In Television House, Betty has to know people. Not always their surnames, perhaps, and probably not their jobs — but she knows a thousand faces, and can fit a Christian name to most of them. Best of all, she knows what they like to drink. Mostly it’s straightforward; the Studios come in thirsty and hot, needing beer; the Fourth Floor splice the mainbrace with something stronger; a Third Floor customer might occasionally ask for a Pimm’s Number One… But the Fifth Floor demands — and usually gets — anything and everything: “I think I know most drinks by now.” Betty Hashes a smile as bright as a new penny. “A ‘Cameraman’s Kick’, for instance —That started with the camera-boys from Wembley; it’s a lager-and-lime, but lots of other people besides cameramen have taken it up now.”


Ye Olde Cheshire Cheese.

The Guardian saved us the trouble of digging in the archives ourselves this week by resurfacing a piece by Peter Corrigan from 1988, about the drinking culture of Fleet Street:

[The pub] was something more than an extension of the newspaper: for some a home from home, for others an air-lock between the desk and suburbia. A man could get the bends going straight from one to the other. Not all journalists get on with each other, so each office pub would have a few satellites to accommodate political overspills. Most of the Daily Mail staff, for instance, use the Harrow, while others frequent the Mucky Duck, as the White Swan is traditionally known, or the Welsh Harp, which once housed a glum group of Mail men known as the Fingertip Club, because that best described how they were hanging onto their jobs.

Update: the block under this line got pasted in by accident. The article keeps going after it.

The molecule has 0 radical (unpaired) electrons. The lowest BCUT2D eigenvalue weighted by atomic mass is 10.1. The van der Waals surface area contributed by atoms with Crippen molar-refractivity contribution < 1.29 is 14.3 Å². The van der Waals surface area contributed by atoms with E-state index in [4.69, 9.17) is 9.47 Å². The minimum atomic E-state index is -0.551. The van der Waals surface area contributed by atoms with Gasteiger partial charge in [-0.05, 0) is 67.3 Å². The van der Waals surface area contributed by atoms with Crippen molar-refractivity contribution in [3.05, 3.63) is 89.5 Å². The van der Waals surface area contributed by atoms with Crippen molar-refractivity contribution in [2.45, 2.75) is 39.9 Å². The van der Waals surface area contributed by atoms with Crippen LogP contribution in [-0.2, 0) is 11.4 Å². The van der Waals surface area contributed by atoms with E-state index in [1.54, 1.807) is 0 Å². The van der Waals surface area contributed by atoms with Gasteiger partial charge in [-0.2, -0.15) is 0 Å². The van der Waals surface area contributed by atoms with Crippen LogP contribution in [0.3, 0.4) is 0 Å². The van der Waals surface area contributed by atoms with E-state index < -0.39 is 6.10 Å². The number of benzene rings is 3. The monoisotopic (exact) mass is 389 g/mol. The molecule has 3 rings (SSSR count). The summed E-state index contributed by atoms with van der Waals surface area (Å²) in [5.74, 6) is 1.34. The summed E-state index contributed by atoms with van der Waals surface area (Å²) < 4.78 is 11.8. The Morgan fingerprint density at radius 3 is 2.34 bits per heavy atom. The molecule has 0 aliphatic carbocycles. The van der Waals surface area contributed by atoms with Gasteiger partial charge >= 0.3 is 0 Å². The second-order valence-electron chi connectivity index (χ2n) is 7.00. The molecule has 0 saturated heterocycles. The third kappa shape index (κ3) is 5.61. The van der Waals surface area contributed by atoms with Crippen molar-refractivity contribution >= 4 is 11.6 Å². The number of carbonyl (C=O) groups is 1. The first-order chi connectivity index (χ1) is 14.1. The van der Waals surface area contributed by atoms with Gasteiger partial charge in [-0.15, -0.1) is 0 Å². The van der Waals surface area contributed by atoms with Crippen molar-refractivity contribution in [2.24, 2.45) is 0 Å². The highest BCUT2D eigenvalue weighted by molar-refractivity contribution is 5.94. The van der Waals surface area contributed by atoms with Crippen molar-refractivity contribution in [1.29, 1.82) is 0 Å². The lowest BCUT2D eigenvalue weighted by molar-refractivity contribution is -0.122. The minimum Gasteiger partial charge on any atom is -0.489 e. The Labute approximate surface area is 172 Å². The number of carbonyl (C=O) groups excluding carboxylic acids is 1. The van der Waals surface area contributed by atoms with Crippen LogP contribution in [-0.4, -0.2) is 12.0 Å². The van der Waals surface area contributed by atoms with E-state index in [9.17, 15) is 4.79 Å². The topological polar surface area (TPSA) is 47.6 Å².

But that did remind us of a similar piece from the US, from half a century earlier, by H.L. Mencken, that we’d come across in the back catalogue of the New Yorker:

Between 1899 and 1904 there was only one reporter south of the Mason and Dixon line who did not drink at all, and he was considered insane. In New York, so far as I could make out, there was not even one. On my first Christmas Eve in the newspaper business but two sober persons were to be found in the old Baltimore Herald office, one of them a Seventh Day Adventist office boy in the editorial rooms and the other a superannuated stereotyper who sold lunches to the printers in the composing room. There was a printer on the payroll who was reputed to be a teetotaller—indeed, his singularity gave him the curious nickname of the Moral Element—but Christmas Eve happened to be his night off.


And finally, a short but evocative tale of pub life featuring the late Prodigy front-man Keith Flint:

For more reading check out Stan Hieronymus on Mondays and Alan McLeod on Thursdays.

Plum Porter: Dividing Opinion

A plum.

We were a bit excited to come across Titanic Plum Porter in the pub last night, a beer many people worship and others despise.

We can’t say we’ve drunk it often enough to form a really solid view on how it is meant to be but have always enjoyed it. The first time we recall encountering it (that is, when we were paying attention) was at the Castle Hotel in Manchester where it struck us a heavy, rich porter with a fruity twist. At the Wellington in Bristol it seemed lighter in both colour and body and more like a British answer to a Belgian kriek or framboise — tart, and dominated by the hot crumble flavours of bruised fruit. Even at five quid a pint (yikes!) we had to stop for a second round.